Biodynamic farmers are motivated by a desire to meet the real needs of people and the Earth, which often extends beyond growing food. Most biodynamic initiatives seek to embody triple bottom line approaches (ecological, social, and economic sustainability), taking inspiration from Steiner’s insights into social, economic, and spiritual life, as well as agriculture. Community supported agriculture (CSA), was pioneered by biodynamic farmers, and many biodynamic practitioners work in creative partnerships with other farms and with schools, medical and wellness facilities, restaurants, hotels, homes for social therapy, and other organizations. Biodynamics is both a radical concept of regenerative agriculture and a potent movement for new thinking and practices in all aspects of life connected to food and land.

1 Steiner, R. 1993. Agriculture: Spiritual Foundations for Renewal of Agriculture. Biodynamic Association.

2 The biodynamic compost preparations are also referred to by the numbers 502 (yarrow), 503 (chamomile), 504 (stinging nettle), 505 (oak bark), 506 (dandelion), and 507 (valerian).

3 Carpenter-Boggs, L., Reganold, J.P., Kennedy, A.C. 2000. Effects of biodynamic preparations on compost development. Biological Agriculture and Horticulture 17:313–328.

4 Maeder, P., Fliessbach, A., Dubois, D., Gunst, L., Fried, P., Niggli, U. 2002. Soil fertility and biodiversity in organic farming. Science 296:1694-1697.

5 Zaller, J. G., Köpke, U. 2004. Effects of traditional and biodynamic farmyard manure amendments on yields, soil chemical, biochemical and biological properties in a long-term field experiment. Biology and Fertility of Soils 40:222-229.

6 Raupp, J. 2001. Manure fertilization for soil organic matter maintenance and its effects upon crops and the environment, evaluated in a long-term trial. In: Rees, R.M.; Ball, B.C.; Campbell, C.D. and Watson, C.A., editors. Sustainable Management of Soil Organic Matter. CABI Publishing, p. 301-308.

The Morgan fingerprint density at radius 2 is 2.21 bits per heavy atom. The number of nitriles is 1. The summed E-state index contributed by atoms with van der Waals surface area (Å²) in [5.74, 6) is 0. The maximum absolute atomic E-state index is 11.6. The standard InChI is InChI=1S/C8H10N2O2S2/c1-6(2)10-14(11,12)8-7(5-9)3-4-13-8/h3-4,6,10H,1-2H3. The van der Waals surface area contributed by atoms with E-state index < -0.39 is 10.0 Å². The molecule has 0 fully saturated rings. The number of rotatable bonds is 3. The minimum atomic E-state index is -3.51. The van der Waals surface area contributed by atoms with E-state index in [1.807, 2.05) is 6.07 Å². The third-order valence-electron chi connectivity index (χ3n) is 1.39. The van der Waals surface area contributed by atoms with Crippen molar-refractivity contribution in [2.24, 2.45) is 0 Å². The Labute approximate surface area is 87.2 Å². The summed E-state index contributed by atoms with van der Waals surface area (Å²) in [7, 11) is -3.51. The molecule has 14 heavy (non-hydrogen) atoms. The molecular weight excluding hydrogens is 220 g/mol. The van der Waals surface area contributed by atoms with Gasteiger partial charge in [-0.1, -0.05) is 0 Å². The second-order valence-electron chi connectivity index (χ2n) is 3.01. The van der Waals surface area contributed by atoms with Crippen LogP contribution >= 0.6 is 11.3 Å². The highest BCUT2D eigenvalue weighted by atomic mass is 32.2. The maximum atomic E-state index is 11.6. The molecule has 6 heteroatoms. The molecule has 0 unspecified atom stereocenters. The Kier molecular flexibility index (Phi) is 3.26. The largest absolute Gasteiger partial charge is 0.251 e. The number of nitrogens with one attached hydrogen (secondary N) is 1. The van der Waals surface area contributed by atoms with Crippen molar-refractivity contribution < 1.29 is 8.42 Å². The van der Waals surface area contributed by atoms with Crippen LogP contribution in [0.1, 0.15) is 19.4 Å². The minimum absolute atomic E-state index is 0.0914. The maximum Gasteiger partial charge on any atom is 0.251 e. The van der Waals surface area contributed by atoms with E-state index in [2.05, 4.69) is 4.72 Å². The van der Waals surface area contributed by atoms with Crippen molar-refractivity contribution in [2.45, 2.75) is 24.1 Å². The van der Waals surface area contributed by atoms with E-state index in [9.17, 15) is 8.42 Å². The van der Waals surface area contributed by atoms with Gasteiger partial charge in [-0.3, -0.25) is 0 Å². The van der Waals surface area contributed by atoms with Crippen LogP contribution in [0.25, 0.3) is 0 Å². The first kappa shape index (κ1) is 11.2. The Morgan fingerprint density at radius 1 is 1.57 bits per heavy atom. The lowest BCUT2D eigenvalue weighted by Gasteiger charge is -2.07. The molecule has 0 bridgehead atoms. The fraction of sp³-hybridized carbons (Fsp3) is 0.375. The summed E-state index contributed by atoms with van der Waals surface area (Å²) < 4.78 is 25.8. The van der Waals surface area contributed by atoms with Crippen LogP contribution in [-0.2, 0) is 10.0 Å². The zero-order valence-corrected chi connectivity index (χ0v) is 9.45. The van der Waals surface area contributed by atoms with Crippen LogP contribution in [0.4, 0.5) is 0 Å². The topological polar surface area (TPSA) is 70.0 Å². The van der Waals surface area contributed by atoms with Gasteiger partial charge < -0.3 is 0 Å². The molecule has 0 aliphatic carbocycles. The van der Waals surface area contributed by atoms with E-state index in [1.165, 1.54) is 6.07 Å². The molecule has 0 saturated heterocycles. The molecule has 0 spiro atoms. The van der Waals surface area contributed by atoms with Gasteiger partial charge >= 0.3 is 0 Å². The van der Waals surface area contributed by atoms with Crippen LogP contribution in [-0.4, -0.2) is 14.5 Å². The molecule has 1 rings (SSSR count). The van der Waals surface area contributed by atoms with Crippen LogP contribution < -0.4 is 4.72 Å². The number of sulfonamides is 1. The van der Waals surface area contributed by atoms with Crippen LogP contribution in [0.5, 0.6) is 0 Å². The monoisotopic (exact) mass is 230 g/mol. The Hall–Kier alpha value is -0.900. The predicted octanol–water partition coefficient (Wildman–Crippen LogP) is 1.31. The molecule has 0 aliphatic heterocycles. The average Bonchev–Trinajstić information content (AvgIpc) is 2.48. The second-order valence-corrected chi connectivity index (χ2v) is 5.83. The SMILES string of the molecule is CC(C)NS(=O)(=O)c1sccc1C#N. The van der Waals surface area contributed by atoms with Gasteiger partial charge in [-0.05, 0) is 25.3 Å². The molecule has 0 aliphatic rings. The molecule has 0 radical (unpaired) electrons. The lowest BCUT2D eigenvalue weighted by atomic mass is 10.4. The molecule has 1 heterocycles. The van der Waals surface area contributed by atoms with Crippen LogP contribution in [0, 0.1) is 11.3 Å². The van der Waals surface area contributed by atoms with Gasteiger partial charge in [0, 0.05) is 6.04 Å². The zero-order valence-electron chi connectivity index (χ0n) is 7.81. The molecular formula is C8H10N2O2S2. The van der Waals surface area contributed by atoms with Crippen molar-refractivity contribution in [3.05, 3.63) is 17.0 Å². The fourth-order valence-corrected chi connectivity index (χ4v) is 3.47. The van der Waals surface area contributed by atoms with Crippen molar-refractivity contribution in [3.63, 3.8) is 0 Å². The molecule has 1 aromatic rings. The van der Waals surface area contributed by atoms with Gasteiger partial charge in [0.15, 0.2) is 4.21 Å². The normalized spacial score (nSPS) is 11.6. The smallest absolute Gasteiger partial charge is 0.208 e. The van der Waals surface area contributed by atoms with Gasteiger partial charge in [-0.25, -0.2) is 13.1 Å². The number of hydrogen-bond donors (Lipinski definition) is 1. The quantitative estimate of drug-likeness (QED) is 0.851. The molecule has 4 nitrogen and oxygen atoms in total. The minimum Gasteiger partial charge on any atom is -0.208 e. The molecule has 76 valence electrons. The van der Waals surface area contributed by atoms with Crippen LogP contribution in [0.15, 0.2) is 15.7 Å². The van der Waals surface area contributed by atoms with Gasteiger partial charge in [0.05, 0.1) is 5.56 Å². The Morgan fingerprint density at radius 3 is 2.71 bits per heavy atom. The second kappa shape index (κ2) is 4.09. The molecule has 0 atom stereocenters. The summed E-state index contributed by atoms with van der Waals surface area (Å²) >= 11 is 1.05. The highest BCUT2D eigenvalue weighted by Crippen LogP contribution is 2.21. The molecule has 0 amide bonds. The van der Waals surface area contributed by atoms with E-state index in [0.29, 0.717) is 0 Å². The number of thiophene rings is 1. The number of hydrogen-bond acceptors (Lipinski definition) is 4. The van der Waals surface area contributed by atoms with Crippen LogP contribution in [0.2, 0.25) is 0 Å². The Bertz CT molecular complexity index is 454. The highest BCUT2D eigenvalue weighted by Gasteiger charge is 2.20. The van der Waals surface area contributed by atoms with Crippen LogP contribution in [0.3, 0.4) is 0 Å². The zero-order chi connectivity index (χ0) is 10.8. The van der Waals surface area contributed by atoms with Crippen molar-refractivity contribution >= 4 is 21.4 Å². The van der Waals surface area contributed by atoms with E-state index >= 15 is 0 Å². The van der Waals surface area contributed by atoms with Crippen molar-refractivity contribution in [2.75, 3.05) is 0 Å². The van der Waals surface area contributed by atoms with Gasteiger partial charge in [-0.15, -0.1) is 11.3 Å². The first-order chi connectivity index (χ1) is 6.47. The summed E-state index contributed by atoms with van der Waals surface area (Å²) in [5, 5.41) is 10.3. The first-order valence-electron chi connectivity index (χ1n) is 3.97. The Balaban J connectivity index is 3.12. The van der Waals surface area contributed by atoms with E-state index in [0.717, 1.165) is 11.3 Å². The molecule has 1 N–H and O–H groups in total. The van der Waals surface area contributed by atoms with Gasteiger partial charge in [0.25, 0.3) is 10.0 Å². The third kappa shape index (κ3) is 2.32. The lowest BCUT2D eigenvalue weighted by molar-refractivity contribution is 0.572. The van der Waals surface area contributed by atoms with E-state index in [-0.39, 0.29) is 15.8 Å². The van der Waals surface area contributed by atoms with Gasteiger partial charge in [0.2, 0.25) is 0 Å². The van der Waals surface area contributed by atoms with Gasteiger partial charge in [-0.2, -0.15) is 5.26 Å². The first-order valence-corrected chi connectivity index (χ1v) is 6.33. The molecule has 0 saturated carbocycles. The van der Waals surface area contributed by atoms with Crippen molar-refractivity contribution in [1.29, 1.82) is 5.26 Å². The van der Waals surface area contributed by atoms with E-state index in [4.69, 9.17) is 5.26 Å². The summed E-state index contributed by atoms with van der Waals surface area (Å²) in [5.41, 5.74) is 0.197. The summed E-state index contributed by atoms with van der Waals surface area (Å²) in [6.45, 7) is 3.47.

7 The biodynamic spray preparations are also referred to by the numbers 500 (horn manure), 501 (horn silica), and 508 (horsetail or equisetum).

8 Reganold, J. P., Palmer, A. S., Lockhart, J. C., Macgregor, A. N. 1993. Soil quality and financial performance of biodynamic and conventional farms in New Zealand. Science 260:344–349.

9 Spaccini, R., Mazzei, P., Squartini, A., Giannattasio, M., Piccolo, A. 2012. Molecular properties of a fermented manure preparation used as a field spray in biodynamic agriculture. Environmental Science and Pollution Research 19:4214-4225.

10 Giannattasio, M., Vendramin, E., Fornasier, F., Albherghini, S., Zanardo, M., Stellin, F., et al. 2013. Microbiological Features and Bioactivity of a Fermented Manure Product (Preparation 500) Used in Biodynamic Agriculture. Journal of Microbiology and Biotechnology 23(5):644-651.

11 Fauteux, F., Remus-Borel, W., Menzies, J. G., Belanger, R. R. 2005. Silicon and plant disease resistance against pathogenic fungi. FEMS Microbiology Letters 249:1–6.

12 Fritz, J. 2014. Results of scientific trials. In: Hurter, U., editor. Agriculture for the Future: Biodynamic Agriculture today. 90 years since Koberwitz. Verlag Am Goetheanum. p. 201-214.

Photos © Biodynamic Association staff, Broken Banjo Photography, Sara Davies/Winter Green Farm, Turnquist Photography, Laurie Rhodes, Natalie McGill